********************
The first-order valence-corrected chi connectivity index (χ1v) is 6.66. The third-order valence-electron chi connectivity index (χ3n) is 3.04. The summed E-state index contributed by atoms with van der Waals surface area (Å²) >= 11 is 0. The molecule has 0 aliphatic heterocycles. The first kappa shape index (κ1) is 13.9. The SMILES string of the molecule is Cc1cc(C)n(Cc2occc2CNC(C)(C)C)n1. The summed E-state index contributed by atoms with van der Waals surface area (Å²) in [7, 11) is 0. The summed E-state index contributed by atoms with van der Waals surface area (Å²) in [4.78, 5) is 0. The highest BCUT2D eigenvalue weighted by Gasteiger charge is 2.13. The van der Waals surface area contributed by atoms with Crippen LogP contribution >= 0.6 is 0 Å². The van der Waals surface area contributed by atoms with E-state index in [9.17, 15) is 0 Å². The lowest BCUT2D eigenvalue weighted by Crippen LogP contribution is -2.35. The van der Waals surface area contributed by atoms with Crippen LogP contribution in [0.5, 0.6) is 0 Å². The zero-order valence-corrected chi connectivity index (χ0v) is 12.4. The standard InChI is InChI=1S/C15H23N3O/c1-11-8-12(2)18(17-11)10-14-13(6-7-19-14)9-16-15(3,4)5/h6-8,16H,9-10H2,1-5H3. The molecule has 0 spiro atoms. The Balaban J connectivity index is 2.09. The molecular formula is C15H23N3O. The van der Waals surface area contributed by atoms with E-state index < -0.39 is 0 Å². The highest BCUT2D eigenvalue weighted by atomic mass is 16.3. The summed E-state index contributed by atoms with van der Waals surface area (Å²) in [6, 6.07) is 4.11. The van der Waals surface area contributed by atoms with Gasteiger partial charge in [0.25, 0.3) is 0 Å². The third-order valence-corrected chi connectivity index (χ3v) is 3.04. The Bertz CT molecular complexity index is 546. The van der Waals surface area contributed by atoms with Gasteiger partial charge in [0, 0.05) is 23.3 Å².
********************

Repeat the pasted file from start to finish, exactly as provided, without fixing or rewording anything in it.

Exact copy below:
The first-order valence-corrected chi connectivity index (χ1v) is 6.66. The third-order valence-electron chi connectivity index (χ3n) is 3.04. The summed E-state index contributed by atoms with van der Waals surface area (Å²) >= 11 is 0. The molecule has 0 aliphatic heterocycles. The first kappa shape index (κ1) is 13.9. The SMILES string of the molecule is Cc1cc(C)n(Cc2occc2CNC(C)(C)C)n1. The summed E-state index contributed by atoms with van der Waals surface area (Å²) in [7, 11) is 0. The summed E-state index contributed by atoms with van der Waals surface area (Å²) in [4.78, 5) is 0. The highest BCUT2D eigenvalue weighted by Gasteiger charge is 2.13. The van der Waals surface area contributed by atoms with Crippen LogP contribution >= 0.6 is 0 Å². The van der Waals surface area contributed by atoms with E-state index in [9.17, 15) is 0 Å². The lowest BCUT2D eigenvalue weighted by Crippen LogP contribution is -2.35. The van der Waals surface area contributed by atoms with Crippen LogP contribution in [0.5, 0.6) is 0 Å². The zero-order valence-corrected chi connectivity index (χ0v) is 12.4. The standard InChI is InChI=1S/C15H23N3O/c1-11-8-12(2)18(17-11)10-14-13(6-7-19-14)9-16-15(3,4)5/h6-8,16H,9-10H2,1-5H3. The molecule has 0 spiro atoms. The Balaban J connectivity index is 2.09. The molecular formula is C15H23N3O. The van der Waals surface area contributed by atoms with E-state index < -0.39 is 0 Å². The highest BCUT2D eigenvalue weighted by atomic mass is 16.3. The summed E-state index contributed by atoms with van der Waals surface area (Å²) in [6, 6.07) is 4.11. The van der Waals surface area contributed by atoms with Gasteiger partial charge in [0.25, 0.3) is 0 Å². The third-order valence-corrected chi connectivity index (χ3v) is 3.04. The Bertz CT molecular complexity index is 546. The van der Waals surface area contributed by atoms with Gasteiger partial charge in [0, 0.05) is 23.3 Å².